This is the pile that’s been sitting on my desk for quite some time, of stuff that I’ve brought back and forth to Israel – where I spent the months of April, May, June, July and August – helping my family while Dad went through his pretty sudden deterioration culminating in his passing away in July. (Oh Audrey, just say it like it is – I died – I hear his voice in my head.) The image of him in his coffin still sticks in my head like an infestation of silverfish.
I look at this pile, which seems actually a little tidier than I remember it – no thanks to me – there must be someone in my house – my husband or our cleaner – pushing it gently into a neater pile, hoping I won’t notice, and while I appreciate the thought behind the action, there’s something in me that loves or needs this mess.
How did I not realize, living blissfully in denial, that every single person I know is going through this? Dealing with ageing parents, with children who have left home but still need us, visiting our families frequently – sometimes in different parts of the world, so we have to travel by plane, or train, or bus or tram to see them, or zoom, good ol’ faithful zoom, or a whatsapp video except she can’t hear me, my mom, when I call via whatsapp, so she puts her ear to the phone and that defeats the purpose of a video call, right? Then there’s our partners who wouldn’t mind some quality time with us, our limping cat who won’t let me cut her nails, and we are sometimes exhausted and other times energized to start or finish new projects; we are still working – and that keeps us busy, plus gives us a sense of purpose and we enjoy our work although we hardly have time to fit it in, between all the other obligations, then there’s the vegan lifestyle we’ve adopted so cooking and prep work take up a good part of the day as well.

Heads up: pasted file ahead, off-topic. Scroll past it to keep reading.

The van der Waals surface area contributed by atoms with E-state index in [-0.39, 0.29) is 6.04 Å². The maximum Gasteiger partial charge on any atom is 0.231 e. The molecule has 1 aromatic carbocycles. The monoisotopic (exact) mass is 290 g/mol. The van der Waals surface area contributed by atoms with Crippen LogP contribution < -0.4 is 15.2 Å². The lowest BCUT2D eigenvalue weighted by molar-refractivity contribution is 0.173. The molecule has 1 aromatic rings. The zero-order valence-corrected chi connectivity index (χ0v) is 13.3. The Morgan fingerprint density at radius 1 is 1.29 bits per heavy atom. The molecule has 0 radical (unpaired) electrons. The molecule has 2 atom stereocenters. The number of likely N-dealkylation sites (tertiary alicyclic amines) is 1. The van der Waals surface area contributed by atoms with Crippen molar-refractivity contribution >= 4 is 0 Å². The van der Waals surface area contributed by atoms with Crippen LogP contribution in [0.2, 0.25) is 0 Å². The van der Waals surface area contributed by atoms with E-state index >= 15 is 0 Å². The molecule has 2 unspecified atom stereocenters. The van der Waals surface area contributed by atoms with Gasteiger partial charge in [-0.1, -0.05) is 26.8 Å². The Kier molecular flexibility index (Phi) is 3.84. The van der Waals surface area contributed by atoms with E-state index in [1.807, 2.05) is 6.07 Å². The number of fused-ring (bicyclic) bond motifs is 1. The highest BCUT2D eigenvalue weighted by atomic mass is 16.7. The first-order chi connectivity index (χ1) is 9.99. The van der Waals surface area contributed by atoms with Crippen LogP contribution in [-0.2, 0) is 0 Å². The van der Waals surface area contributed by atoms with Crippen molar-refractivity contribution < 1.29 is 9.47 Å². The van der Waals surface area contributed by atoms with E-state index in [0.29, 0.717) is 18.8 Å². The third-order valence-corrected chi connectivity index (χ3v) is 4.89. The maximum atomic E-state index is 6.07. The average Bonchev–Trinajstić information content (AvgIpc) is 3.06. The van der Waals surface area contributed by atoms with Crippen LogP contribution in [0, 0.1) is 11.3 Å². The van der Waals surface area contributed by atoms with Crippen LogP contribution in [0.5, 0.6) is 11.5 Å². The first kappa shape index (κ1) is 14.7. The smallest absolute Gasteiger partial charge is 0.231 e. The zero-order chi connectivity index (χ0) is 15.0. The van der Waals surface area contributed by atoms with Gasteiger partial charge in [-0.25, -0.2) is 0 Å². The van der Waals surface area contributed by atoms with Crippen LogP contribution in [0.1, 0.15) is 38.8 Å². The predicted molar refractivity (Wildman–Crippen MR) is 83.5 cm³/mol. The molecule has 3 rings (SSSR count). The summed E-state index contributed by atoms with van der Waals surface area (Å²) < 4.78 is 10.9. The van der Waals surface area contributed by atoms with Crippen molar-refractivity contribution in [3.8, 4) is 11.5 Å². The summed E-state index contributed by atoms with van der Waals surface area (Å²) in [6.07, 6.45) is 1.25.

But those are not the only reasons I don’t sort out this pile of stuff. It’s the light blue “Hodaat Ptera” – notification of death – the official paper from the Ministry of Interior in Israel that is peeping out in the middle of the file. Where do I file this piece of paper? Is it even mine to file? (Dad, where should I file this paper that defines the end of your life?)
How can this thin A4 fit anywhere in my filing cabinet? (Print it out on letter size, dad says, then it will fit in my plastic binders, but I don’t use letter size paper in my printer, dad, I explain, and he looks exasperated. The only reason he doesn’t yell at me is because he’s dead now, and dead people don’t raise their voices, or at least, not as much). My dad was a force of nature, 6 feet tall before he started walking with his head stooped over. He wasn’t a slender man either. The funeral director actually fell backwards when helping getting the coffin off the gurney and over the grave. He had piercing hazel eyes, like my own, and my sisters, a brain that constantly challenged, investigated and analyzed whatever it came across.
5 thoughts on “This is the pile of memories…”
“The only reason he doesn’t yell at me is because he’s dead now, and dead people don’t raise their voices, or at least, not as much).”
I also note the Terry Pratchett in the pile. May we age like Granny Weatherwax, both keen and kind.
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You are healthier than i am as you write these “brain sensations” down for all to see and relate to!
Maybe we are twins separated at birth(?) as I have an identical pile on my desk!
Rabbi David Wolpe says ” Death is the end of life but NOT the end of the relationship. ”
Your dad עליו השלום is still with you as you have now demonstrated to all of us!
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Thank you, my twin! I was thinking of attacking the pile one item at a time and writing something short about it?? What do you think?
And – why am I healthier than you? We all deal with our chaos/ grief/ memories in different ways… not one way is better than the other xxxx